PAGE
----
Nigeria’s Vice President, Yemi Osinbajo, is well regarded across the country as a stickler for truth and integrity. But PREMIUM TIMES can authoritatively report that the nation’s number two citizen did not tell the truth regarding who can receive healthcare at the State House Medical Centre in Abuja.
By Tobore Ovuorie
The vice president was responding to questions at the Pastors and Leaders Retreat of the Fountain of Life Church, Ilupeju, Lagos.
He said the medical centre was a well-equipped general hospital always open for use by the public.
However, when PREMIUM TIMES visited the hospital on May 4 and 7, the Vice President’s claims were found to be untrue.
The question Mr. Osinbajo answered at the event was triggered by a PREMIUM TIMES report of February 2 indicating that the presidency planned to spend more on the State House Clinic than on all the federal teaching hospitals in the country.
Based on the budget proposal in the public domain at the time, the clinic was billed to gulp N787million more in capital allocation than all the 16 federal teaching hospitals combined.
The State House Medical Centre provides services for President Muhammadu Buhari, Mr. Osinbajo, their families and employees of the Presidency.
The 72-bed clinic thus offers services to less than 1, 000 Nigerian elite. But the 350-bed Abuja National Hospital, which caters for millions, got far less in capital allocation.
The same situation applied at the federal teaching hospitals across the country which bed spaces triple that of the state house clinic and cater for millions, train medical doctors and allied health professionals while also serving as medical research centres.
The February 2 report triggered outrage across the country with citizens and activists calling on government to review the funds allocated to the state house clinic downward while pumping more money into health facilities open to millions of Nigerians.
To deflate the mounting criticism of government at the time, Mr. Osinbajo claimed the hospital was open to all Nigerians and that it should not be considered an exclusive preserve of presidency officials.
He said he even preferred that the facility be further equipped to provide higher medical services to those in need.
But our reporter, who sought to access treatment at the facility on two occasions, gathered evidence which countered Mr. Osinbajo’s claim.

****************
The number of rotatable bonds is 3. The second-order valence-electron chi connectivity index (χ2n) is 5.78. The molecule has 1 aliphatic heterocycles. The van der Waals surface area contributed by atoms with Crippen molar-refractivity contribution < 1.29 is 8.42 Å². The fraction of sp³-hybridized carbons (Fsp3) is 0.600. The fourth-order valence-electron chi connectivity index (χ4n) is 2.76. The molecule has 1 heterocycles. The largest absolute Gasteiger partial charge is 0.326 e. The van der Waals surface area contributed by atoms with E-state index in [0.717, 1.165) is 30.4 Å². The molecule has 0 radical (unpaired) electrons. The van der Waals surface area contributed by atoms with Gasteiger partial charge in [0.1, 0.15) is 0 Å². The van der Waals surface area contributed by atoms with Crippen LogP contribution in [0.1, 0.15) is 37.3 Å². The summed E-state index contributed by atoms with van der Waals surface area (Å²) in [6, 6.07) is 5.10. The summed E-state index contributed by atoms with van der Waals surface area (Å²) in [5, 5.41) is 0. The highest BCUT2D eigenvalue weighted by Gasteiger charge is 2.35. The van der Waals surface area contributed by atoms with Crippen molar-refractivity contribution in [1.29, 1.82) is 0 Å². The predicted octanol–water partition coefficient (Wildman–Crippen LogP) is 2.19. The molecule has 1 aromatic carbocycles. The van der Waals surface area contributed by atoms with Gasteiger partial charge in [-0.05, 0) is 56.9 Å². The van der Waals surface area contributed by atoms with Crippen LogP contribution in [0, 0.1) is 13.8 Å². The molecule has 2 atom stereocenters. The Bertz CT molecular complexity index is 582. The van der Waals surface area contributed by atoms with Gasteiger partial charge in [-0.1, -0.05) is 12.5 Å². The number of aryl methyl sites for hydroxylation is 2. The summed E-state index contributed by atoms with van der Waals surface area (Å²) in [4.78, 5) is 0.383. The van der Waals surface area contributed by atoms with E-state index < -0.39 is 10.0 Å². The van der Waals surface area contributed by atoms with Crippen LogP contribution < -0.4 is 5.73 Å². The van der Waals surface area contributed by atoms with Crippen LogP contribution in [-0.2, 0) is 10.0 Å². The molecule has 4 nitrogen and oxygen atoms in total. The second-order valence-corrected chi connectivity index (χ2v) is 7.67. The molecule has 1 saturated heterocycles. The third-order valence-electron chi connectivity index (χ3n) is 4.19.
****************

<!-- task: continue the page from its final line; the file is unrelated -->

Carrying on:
The qualification assessment and blockades
The qualification assessment for treatment at the State House Clinic began over one kilometre away from the facility.
The assessment was not done by health workers but by army officers who mounted blockades.
An army officer stopped our correspondent at the security post on the road leading to the hospital at 11.55 a.m. on Wednesday, May 4.
The security check was not limited to PREMIUM TIMES correspondent but to all those going into the exclusive zone.
“Hello, madam, where are you going?” the young soldier asked.
Upon being informed that she was headed to the State House Clinic, he continued, “Do you work there?”
The reporter responded that she was ill and needed to see a doctor.
Mr. Osinbajo’s claims immediately started falling apart.
“Are you entitled to treatment there,” the soldier asked.
Our correspondent sought to know what he meant just as the officer continued, “Do you have a card?”
The officer, who had no name tag, waved the reporter on when she explained that she was referred by another doctor to see a specialist at the facility.
At the gate to the clinic, another soldier in civilian attire waved the reporter down, asking the same questions his colleagues asked.
When our correspondent repeated her earlier responses, the officer raised his hand and the automatic barricade went up welcoming PREMIUM TIMES into the health facility.
Mr. Osinbajo’s claims countered
At 11.59 am, when out reporter got inside the facility, she met a senior health officer at the General Out Patients Department (OPD), who gave her name simply as Matron Ahmed.
“Are you entitled to treatment here,” was the first question Matron Ahmed asked PREMIUM TIMES.
Our correspondent immediately engaged her in a friendly conversation.
“Who is entitled to services in this facility,” our correspondent asked, “Because I am a Nigerian and I guess every Nigerian is entitled to service here.”
“Where do you work,” the health official asked.
When told that she works in a newspaper house in Lagos, Matron Ahmed replied, “This one is presidency. It is mainly for presidency. It’s just like in the states, you have government house clinics. This is state house clinic for the presidency. So, it is meant for only those who work in presidency,” the matron said.
“If you go to National Assembly, they have their own clinic. It’s just like that. If you go to CBN (Central Bank of Nigeria), they have their clinic. If you go to NNPC they have their own clinic. And it’s only those people who work there that can use it.”